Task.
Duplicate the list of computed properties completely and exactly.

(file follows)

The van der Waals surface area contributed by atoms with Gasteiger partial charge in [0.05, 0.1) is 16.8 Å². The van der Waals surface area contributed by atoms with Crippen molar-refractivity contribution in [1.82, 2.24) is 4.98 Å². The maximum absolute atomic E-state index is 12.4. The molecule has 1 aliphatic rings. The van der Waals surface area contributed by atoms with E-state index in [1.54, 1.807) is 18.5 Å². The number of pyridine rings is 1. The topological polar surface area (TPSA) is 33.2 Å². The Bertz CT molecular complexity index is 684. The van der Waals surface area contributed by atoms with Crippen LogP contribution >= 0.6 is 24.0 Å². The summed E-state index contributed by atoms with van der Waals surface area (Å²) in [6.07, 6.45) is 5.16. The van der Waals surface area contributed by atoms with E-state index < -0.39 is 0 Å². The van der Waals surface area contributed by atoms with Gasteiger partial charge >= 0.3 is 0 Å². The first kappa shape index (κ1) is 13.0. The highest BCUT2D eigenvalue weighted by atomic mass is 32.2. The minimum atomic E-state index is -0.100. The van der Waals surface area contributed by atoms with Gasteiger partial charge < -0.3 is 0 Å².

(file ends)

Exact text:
The van der Waals surface area contributed by atoms with Gasteiger partial charge in [0.05, 0.1) is 16.8 Å². The van der Waals surface area contributed by atoms with Crippen molar-refractivity contribution in [1.82, 2.24) is 4.98 Å². The maximum absolute atomic E-state index is 12.4. The molecule has 1 aliphatic rings. The van der Waals surface area contributed by atoms with E-state index in [1.54, 1.807) is 18.5 Å². The number of pyridine rings is 1. The topological polar surface area (TPSA) is 33.2 Å². The Bertz CT molecular complexity index is 684. The van der Waals surface area contributed by atoms with Crippen LogP contribution >= 0.6 is 24.0 Å². The summed E-state index contributed by atoms with van der Waals surface area (Å²) in [6.07, 6.45) is 5.16. The van der Waals surface area contributed by atoms with E-state index < -0.39 is 0 Å². The van der Waals surface area contributed by atoms with Gasteiger partial charge >= 0.3 is 0 Å². The first kappa shape index (κ1) is 13.0. The highest BCUT2D eigenvalue weighted by atomic mass is 32.2. The minimum atomic E-state index is -0.100. The van der Waals surface area contributed by atoms with Gasteiger partial charge < -0.3 is 0 Å².